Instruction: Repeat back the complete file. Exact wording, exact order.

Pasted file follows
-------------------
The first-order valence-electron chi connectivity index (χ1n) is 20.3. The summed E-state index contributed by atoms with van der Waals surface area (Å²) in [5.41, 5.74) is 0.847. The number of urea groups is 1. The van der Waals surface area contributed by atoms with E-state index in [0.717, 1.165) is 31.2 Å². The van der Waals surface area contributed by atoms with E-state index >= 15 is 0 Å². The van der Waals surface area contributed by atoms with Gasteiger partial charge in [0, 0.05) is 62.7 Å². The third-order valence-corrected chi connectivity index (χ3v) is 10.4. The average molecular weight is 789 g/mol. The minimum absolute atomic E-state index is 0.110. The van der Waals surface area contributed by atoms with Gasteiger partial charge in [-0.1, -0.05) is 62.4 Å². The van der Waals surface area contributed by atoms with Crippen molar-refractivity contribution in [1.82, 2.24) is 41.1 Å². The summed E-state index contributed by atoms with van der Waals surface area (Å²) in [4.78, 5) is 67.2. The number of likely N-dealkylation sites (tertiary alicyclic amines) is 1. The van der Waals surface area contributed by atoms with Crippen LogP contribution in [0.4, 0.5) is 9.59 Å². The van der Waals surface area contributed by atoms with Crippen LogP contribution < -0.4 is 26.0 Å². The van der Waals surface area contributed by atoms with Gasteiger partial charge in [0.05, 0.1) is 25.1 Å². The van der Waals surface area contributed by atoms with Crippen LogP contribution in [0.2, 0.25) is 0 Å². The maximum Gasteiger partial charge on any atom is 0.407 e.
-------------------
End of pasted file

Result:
The first-order valence-electron chi connectivity index (χ1n) is 20.3. The summed E-state index contributed by atoms with van der Waals surface area (Å²) in [5.41, 5.74) is 0.847. The number of urea groups is 1. The van der Waals surface area contributed by atoms with E-state index in [0.717, 1.165) is 31.2 Å². The van der Waals surface area contributed by atoms with E-state index >= 15 is 0 Å². The van der Waals surface area contributed by atoms with Gasteiger partial charge in [0, 0.05) is 62.7 Å². The third-order valence-corrected chi connectivity index (χ3v) is 10.4. The average molecular weight is 789 g/mol. The minimum absolute atomic E-state index is 0.110. The van der Waals surface area contributed by atoms with Gasteiger partial charge in [-0.1, -0.05) is 62.4 Å². The van der Waals surface area contributed by atoms with Crippen molar-refractivity contribution in [1.82, 2.24) is 41.1 Å². The summed E-state index contributed by atoms with van der Waals surface area (Å²) in [4.78, 5) is 67.2. The number of likely N-dealkylation sites (tertiary alicyclic amines) is 1. The van der Waals surface area contributed by atoms with Crippen LogP contribution in [0.4, 0.5) is 9.59 Å². The van der Waals surface area contributed by atoms with Crippen LogP contribution < -0.4 is 26.0 Å². The van der Waals surface area contributed by atoms with Gasteiger partial charge in [0.05, 0.1) is 25.1 Å². The van der Waals surface area contributed by atoms with Crippen LogP contribution in [0.2, 0.25) is 0 Å². The maximum Gasteiger partial charge on any atom is 0.407 e.